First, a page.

While in England recently I visited Buckland Abbey in Yelverton, Devon, the home of Sir Francis Drake (1540-1596). As every English schoolboy knows Drake is famous for successfully raiding Spanish ships loaded with treasure from the New World, being the first man to circumnavigate the globe, and helping to defeat the Spanish Armada. Of course, the Spanish see things differently, so every Spanish schoolboy knows that Drake (whom they call ‘El Draque’ or ‘The Dragon’) was a merciless pirate who made away with much of the gold being legitimately transferred to Spain. A little less well known by both sides is the fact that Elizabeth I (1533-1603) was personally involved in these buccaneering ventures, often loaning her own ships and/or owning shares in the ships of Drake, Hawkins and other merchant adventurers.
When Drake returned from one of his expeditions in 1579 after capturing the Spanish treasure ship, The Cacafuego, Elizabeth closeted herself with Drake for a six hour private meeting in which she agreed to allow Drake to amply reward himself and his crew from the booty. Drake used a small part of his share to purchase Buckland Abbey while the Queen reserved for herself an amount that, it is estimated, exceeded a full year’s expenditure for the entire realm.
It is difficult for us moderns to comprehend that, at the time, no distinction was drawn between the public and private capacity of the Queen. Elizabeth was expected to ‘live off her own’, to finance government from crown lands, feudal dues and customs. It was virtually impossible to draw a line between official naval expeditions and private commercial enterprises, which as described above, were frequently synonymous with buccaneering. In addition to the Queen, virtually all of her ministers invested in such enterprises and benefited significantly in terms of their personal fortunes. Of course the Queen of England could never admit in official circles that this was the case so, lying and propaganda were routinely used to provide ‘cover’ and ‘legitimacy’ for the crude fact that the State was being used as an institutional machine of plunder.
Historians and political theorists will argue that by 1714 all this had changed and Parliament had wrested complete control of finance, the executive and all its actions – including foreign policy, which both the Tudors and Stuarts had regarded as their private preserve. While this is true it does not necessarily mean that the State had changed in substance as opposed to just form. Indeed, I want to suggest that the modern State, despite all the changes that have taken place over the last 350 years, is still, at its core, an institutional machine of plunder. There are only two ways to meet ones needs. One is by the voluntary production and exchange of wealth, as when one starts a business, goes to work for someone or simply exchanges a good or service. This is the economic means. The other way is by forcibly taking the wealth that has been produced by others. This is the political means. The State is the institutionalization of the political means.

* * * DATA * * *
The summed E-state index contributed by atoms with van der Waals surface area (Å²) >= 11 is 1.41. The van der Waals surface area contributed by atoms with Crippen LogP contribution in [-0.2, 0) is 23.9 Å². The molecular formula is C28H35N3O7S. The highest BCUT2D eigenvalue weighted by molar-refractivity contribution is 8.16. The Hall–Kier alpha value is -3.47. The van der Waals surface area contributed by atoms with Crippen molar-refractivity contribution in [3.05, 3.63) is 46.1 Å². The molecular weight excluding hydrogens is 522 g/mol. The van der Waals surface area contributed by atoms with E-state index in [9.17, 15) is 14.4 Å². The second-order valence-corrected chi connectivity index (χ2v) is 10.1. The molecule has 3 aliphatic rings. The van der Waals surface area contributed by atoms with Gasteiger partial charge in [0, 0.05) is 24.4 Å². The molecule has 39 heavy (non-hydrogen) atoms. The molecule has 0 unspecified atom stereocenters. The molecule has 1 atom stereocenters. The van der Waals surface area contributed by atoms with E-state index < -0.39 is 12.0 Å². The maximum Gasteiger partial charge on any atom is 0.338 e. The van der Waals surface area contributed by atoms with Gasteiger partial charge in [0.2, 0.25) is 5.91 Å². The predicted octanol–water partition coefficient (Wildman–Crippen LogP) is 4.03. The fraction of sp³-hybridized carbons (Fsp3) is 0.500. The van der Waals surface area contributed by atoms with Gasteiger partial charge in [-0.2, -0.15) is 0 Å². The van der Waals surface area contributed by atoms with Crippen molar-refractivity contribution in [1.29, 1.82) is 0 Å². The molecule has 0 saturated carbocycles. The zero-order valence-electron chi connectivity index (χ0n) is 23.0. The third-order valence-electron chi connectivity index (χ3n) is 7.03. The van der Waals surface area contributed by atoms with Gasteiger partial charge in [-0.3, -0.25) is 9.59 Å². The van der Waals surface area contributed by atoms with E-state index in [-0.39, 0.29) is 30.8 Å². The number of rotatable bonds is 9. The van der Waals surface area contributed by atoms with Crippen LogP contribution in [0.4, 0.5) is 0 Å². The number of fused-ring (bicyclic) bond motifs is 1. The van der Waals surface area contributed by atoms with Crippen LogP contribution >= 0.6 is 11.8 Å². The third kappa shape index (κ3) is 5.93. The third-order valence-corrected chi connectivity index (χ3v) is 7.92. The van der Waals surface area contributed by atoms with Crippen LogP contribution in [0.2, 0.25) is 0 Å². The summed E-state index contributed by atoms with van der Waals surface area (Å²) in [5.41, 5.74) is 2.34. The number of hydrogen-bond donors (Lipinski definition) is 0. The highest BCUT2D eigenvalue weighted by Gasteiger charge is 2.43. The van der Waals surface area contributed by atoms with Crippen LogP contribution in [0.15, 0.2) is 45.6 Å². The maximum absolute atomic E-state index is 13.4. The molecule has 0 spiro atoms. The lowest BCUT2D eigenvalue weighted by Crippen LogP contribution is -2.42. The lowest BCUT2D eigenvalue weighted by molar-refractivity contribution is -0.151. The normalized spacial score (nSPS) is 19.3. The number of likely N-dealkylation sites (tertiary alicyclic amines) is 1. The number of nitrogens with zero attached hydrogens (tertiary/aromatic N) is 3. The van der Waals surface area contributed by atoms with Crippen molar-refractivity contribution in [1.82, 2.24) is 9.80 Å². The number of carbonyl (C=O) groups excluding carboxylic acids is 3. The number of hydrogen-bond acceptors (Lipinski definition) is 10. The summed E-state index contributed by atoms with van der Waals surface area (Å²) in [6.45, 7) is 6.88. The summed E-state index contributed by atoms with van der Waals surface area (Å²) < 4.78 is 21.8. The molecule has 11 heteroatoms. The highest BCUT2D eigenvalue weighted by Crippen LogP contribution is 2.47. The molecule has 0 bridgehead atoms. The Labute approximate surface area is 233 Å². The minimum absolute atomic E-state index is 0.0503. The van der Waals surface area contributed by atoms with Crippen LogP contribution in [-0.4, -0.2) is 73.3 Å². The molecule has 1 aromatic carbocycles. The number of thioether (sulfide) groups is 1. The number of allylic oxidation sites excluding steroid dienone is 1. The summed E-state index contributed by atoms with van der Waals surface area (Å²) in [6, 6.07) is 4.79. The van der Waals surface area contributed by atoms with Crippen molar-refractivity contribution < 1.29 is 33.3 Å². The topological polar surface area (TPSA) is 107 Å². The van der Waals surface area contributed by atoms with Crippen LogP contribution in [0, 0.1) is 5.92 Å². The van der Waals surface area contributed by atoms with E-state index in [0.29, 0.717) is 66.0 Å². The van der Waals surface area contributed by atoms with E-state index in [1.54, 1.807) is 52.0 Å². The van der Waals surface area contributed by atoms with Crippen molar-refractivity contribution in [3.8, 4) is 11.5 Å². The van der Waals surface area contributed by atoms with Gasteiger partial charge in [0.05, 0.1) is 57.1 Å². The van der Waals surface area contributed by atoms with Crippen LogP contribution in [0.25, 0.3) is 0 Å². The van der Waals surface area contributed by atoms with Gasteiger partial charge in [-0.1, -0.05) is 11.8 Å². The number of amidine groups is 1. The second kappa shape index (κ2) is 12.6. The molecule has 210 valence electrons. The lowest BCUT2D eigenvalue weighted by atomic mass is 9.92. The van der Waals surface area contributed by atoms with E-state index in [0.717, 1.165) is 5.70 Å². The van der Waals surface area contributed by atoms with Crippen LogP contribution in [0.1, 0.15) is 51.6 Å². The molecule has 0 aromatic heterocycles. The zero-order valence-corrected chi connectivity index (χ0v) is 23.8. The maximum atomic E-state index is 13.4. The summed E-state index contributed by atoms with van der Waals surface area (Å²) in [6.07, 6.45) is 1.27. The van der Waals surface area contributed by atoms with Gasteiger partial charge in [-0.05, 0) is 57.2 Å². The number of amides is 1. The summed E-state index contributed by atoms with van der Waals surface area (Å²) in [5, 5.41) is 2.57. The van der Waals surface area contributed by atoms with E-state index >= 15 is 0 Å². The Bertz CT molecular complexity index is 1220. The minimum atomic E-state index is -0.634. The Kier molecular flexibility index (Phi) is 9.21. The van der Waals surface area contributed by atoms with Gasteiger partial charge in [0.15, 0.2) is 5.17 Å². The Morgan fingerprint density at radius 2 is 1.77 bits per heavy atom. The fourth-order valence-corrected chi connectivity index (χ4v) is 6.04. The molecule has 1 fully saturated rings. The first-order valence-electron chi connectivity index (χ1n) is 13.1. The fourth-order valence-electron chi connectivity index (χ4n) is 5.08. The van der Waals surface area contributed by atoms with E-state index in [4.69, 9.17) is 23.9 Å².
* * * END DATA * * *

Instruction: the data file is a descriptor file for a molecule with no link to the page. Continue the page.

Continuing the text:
Instead of Elizabeth and her ministers plundering civil society to pursue their own ends, the modern State plunders its citizens at the behest of a diverse and ever changing slew of interest groups ranging from congressmen, banks and unions, to corporations, environmentalists and the military. However, the State continues to employ the political means and so remains at its core an institutional machine of plunder.
President Obama recently attempted to deny this by claiming that the State was an essential ingredient of the American success story. He said:
“If you were successful, somebody along the line gave you some help. There was a great teacher somewhere in your life. Somebody helped to create this unbelievable American system that we have that allowed you to thrive. Somebody invested in roads and bridges. If you’ve got a business – you didn’t build that. Somebody else made that happen. The internet didn’t get invented on its own. Government research created the internet so that all the companies could make money off the internet.”
What he didn’t mention was the fact that the entire bloated edifice of the State is only made possible because productive members of society are forced to labor 147 days of the year to pay for it. Furthermore, it is ludicrous to claim that if the State did not provide them we would not have teachers, roads, bridges or the internet. The truth is that civil society is being bled dry by an overweening State that threatens to kill the hen that has, until now, laid the golden egg of American prosperity.
“The state is that great fiction by which everyone tries to live at the expense of everyone else.”
“But how is this legal plunder to be identified? Quite simply. See if the law takes from some persons what belongs to them and gives it to other persons to whom it does not belong. See if the law benefits one citizen at the expense of another by doing what the citizen himself cannot do without committing a crime.” Frederick Bastiat